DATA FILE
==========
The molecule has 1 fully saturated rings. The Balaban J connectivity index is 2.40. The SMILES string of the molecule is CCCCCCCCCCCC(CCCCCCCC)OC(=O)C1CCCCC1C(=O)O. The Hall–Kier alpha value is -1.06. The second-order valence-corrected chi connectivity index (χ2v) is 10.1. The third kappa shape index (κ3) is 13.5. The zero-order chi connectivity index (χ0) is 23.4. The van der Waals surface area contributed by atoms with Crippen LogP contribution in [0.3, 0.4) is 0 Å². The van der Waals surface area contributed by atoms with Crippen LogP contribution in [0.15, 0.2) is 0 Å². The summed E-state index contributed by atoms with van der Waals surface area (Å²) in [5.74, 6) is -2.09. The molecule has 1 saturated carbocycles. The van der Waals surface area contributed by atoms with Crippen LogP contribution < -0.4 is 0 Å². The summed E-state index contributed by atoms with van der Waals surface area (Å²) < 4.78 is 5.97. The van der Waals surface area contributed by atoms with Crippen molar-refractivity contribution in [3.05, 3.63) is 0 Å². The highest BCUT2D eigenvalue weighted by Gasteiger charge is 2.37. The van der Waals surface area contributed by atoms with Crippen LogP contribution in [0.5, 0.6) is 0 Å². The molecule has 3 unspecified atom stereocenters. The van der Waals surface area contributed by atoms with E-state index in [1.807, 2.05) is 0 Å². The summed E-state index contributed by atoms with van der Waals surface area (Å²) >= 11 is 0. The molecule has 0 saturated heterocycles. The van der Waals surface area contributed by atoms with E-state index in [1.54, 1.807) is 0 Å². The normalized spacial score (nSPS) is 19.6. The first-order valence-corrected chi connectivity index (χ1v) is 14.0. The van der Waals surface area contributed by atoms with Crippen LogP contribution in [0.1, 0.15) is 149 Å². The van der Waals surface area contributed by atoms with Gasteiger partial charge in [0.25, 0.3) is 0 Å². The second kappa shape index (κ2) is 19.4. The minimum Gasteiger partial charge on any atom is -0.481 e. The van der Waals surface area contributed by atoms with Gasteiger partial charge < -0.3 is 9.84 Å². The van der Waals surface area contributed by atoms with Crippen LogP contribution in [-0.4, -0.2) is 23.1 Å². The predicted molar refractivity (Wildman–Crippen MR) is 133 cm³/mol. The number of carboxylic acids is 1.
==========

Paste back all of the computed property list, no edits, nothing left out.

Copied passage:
The molecule has 1 fully saturated rings. The Balaban J connectivity index is 2.40. The SMILES string of the molecule is CCCCCCCCCCCC(CCCCCCCC)OC(=O)C1CCCCC1C(=O)O. The Hall–Kier alpha value is -1.06. The second-order valence-corrected chi connectivity index (χ2v) is 10.1. The third kappa shape index (κ3) is 13.5. The zero-order chi connectivity index (χ0) is 23.4. The van der Waals surface area contributed by atoms with Crippen LogP contribution in [0.3, 0.4) is 0 Å². The van der Waals surface area contributed by atoms with Crippen LogP contribution in [0.15, 0.2) is 0 Å². The summed E-state index contributed by atoms with van der Waals surface area (Å²) in [5.74, 6) is -2.09. The molecule has 1 saturated carbocycles. The van der Waals surface area contributed by atoms with Crippen LogP contribution < -0.4 is 0 Å². The summed E-state index contributed by atoms with van der Waals surface area (Å²) < 4.78 is 5.97. The van der Waals surface area contributed by atoms with Crippen molar-refractivity contribution in [3.05, 3.63) is 0 Å². The highest BCUT2D eigenvalue weighted by Gasteiger charge is 2.37. The van der Waals surface area contributed by atoms with Crippen LogP contribution in [0.5, 0.6) is 0 Å². The molecule has 3 unspecified atom stereocenters. The van der Waals surface area contributed by atoms with E-state index in [1.807, 2.05) is 0 Å². The summed E-state index contributed by atoms with van der Waals surface area (Å²) >= 11 is 0. The molecule has 0 saturated heterocycles. The van der Waals surface area contributed by atoms with E-state index in [1.54, 1.807) is 0 Å². The normalized spacial score (nSPS) is 19.6. The first-order valence-corrected chi connectivity index (χ1v) is 14.0. The van der Waals surface area contributed by atoms with Crippen LogP contribution in [0.1, 0.15) is 149 Å². The van der Waals surface area contributed by atoms with Gasteiger partial charge in [0.25, 0.3) is 0 Å². The second kappa shape index (κ2) is 19.4. The minimum Gasteiger partial charge on any atom is -0.481 e. The van der Waals surface area contributed by atoms with Gasteiger partial charge < -0.3 is 9.84 Å². The van der Waals surface area contributed by atoms with Crippen LogP contribution in [-0.4, -0.2) is 23.1 Å². The predicted molar refractivity (Wildman–Crippen MR) is 133 cm³/mol. The number of carboxylic acids is 1.